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Hedge Funds Not so Risky, Study Says


On the eve of the SEC's Sept. 15 deadline for comments on whether hedge funds should be required to register, Hennessee Hedge Fund Advisory Group of New York has issued its 10th annual hedge fund study, once again claiming they are not the wildly risky investments that they are made out to be. Nor, Hennessee claims, are hedge funds a threat to the financial system.

As proof of hedge funds' relative conservatism, the study pointed out that 85% of these funds have never leveraged more than two times capital and that portfolio turnover averages about 300%. Meanwhile, hedge funds have generated an annualized return of 15.34% with 40% less volatility than the S&P 500 return of 12.11% over the same time period, the study said.

Not all are convinced. Gifford Lehman, of Gifford Lehman Advisory Services in Pebble Beach, Calif., said the lack of transparency in hedge funds increases their risk. He recalled one hedge fund manager who embezzled from his own fund and then gambled the money away. "Even though there was a Big Eight accounting firm watching the books, they didn't catch it in time, and it was too late," he said. Lehman was also doubtful about the performance numbers, since they don't reflect survivorship bias. "Every time I look at the performance of individual funds," he said, "the stated return is always below the expected return."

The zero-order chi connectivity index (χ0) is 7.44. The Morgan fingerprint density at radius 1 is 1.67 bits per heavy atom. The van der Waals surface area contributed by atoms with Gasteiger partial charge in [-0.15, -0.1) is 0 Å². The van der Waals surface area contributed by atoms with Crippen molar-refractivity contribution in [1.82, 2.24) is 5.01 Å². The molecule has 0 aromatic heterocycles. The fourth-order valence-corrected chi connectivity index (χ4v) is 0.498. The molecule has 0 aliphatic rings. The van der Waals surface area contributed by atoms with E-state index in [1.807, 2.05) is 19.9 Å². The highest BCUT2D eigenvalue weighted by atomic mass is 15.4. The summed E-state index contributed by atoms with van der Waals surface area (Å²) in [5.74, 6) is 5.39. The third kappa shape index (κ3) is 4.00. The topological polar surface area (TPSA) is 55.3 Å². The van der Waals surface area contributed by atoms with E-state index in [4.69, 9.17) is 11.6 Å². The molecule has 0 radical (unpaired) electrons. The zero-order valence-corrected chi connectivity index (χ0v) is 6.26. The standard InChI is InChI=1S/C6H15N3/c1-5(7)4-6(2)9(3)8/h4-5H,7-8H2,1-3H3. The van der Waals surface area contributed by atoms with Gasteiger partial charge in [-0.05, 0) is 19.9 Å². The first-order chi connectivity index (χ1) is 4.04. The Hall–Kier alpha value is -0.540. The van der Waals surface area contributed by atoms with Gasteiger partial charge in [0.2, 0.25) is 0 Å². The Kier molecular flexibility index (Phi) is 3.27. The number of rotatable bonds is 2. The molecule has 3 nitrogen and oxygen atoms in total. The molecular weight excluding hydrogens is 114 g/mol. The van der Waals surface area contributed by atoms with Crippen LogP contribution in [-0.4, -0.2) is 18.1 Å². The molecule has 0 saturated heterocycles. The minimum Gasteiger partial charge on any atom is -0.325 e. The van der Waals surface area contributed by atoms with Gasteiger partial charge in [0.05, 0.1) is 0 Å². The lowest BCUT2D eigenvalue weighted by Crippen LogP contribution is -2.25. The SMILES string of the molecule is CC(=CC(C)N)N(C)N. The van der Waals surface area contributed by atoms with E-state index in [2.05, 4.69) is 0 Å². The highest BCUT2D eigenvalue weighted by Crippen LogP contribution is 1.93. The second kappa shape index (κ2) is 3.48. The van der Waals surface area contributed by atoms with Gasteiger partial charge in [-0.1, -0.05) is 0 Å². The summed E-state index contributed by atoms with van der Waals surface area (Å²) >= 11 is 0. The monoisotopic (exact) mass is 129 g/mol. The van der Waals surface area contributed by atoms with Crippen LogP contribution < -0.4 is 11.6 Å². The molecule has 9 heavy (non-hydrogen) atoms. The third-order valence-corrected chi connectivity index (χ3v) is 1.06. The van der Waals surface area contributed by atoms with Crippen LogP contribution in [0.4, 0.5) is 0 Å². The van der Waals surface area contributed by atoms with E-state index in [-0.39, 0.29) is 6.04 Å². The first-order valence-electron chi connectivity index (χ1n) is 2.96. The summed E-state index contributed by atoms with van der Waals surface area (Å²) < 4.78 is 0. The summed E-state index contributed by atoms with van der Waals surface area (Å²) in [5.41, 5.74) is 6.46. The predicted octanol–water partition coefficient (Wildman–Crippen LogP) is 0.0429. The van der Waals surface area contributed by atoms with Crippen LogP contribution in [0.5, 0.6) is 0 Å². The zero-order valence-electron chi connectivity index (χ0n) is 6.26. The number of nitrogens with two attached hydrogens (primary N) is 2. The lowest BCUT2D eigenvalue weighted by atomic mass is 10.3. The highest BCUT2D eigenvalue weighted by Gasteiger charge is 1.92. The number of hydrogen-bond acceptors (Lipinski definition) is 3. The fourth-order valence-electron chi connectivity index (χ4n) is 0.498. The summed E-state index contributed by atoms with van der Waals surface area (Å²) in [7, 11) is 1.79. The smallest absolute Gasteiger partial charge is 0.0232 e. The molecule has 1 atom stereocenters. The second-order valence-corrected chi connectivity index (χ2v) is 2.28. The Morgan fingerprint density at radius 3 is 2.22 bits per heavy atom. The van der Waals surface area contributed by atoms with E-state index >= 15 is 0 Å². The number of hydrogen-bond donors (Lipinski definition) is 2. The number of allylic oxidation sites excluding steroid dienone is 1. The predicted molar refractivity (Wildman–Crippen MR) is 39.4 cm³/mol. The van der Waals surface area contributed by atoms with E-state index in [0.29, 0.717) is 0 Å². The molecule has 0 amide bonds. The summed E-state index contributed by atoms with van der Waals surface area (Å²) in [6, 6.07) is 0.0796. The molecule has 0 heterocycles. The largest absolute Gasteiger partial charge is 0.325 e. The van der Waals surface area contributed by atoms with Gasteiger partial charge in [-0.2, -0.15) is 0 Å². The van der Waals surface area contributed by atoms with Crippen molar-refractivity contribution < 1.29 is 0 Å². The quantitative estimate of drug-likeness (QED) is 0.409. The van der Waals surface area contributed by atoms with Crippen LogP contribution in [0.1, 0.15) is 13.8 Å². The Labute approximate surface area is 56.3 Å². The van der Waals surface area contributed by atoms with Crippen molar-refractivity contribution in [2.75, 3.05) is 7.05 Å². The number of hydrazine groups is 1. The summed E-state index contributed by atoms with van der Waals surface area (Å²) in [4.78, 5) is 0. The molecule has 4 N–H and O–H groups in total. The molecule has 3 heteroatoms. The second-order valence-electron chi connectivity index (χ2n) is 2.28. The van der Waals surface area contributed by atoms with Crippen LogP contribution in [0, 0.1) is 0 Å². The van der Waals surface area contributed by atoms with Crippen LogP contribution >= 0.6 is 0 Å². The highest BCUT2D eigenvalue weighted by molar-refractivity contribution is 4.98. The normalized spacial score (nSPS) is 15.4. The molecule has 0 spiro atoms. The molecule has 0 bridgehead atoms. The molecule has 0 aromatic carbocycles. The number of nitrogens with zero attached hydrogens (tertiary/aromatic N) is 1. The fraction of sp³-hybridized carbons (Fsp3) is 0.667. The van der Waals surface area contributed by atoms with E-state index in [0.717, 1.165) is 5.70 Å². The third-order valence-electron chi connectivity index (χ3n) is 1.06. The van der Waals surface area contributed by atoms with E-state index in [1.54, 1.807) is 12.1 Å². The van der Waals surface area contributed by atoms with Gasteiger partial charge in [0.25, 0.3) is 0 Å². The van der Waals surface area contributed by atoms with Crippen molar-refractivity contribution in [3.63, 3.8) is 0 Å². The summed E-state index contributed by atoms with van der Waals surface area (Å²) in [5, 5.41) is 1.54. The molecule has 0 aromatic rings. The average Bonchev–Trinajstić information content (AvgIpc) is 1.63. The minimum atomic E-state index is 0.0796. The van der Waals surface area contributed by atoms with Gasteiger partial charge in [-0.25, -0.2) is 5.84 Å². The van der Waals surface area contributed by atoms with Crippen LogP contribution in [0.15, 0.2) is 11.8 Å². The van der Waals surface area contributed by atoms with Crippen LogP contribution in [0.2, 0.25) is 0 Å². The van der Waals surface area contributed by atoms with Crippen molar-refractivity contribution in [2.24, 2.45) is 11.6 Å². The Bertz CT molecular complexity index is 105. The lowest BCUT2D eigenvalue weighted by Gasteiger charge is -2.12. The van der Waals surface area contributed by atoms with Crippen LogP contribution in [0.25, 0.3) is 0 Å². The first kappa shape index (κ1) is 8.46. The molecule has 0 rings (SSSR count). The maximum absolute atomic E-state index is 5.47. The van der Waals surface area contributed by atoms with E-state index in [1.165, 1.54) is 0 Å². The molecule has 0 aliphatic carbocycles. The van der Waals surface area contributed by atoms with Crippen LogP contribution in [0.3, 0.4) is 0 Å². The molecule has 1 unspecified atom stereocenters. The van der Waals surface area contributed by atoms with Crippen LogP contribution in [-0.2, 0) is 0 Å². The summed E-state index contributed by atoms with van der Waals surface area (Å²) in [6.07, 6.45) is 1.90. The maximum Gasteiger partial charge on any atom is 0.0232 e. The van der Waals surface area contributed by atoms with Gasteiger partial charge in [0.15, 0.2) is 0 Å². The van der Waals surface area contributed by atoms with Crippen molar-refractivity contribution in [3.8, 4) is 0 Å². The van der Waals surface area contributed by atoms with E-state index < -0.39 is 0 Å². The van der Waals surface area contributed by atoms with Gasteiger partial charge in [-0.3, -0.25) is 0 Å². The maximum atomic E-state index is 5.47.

The study also found that individuals and family offices continue to represent the largest source of capital for hedge funds, holding 44% of industry assets, while funds-of-funds are the fastest-growing source of capital for hedge funds, with assets up 810% since January 1997 to $191 billion. Still, on perhaps a more worrisome note, assets in pensions that invest directly in hedge funds have grown 453% since January 1997 to $72 billion.

Oddly enough, although many industry observers have noted that hedge funds have been racing to register in the past year or so in order to preempt any rulemaking, this year's Hennessee study found that the percentage of hedge funds registered with a regulator had fallen to 58% from 75% in 2002. Those registered as RIAs had also fallen to 48% from 50% in 2002.

David Lewis, president of Resource Advisory Services of Knoxville, Tenn., said hedge funds provide important liquidity to the market but needs to be held accountable.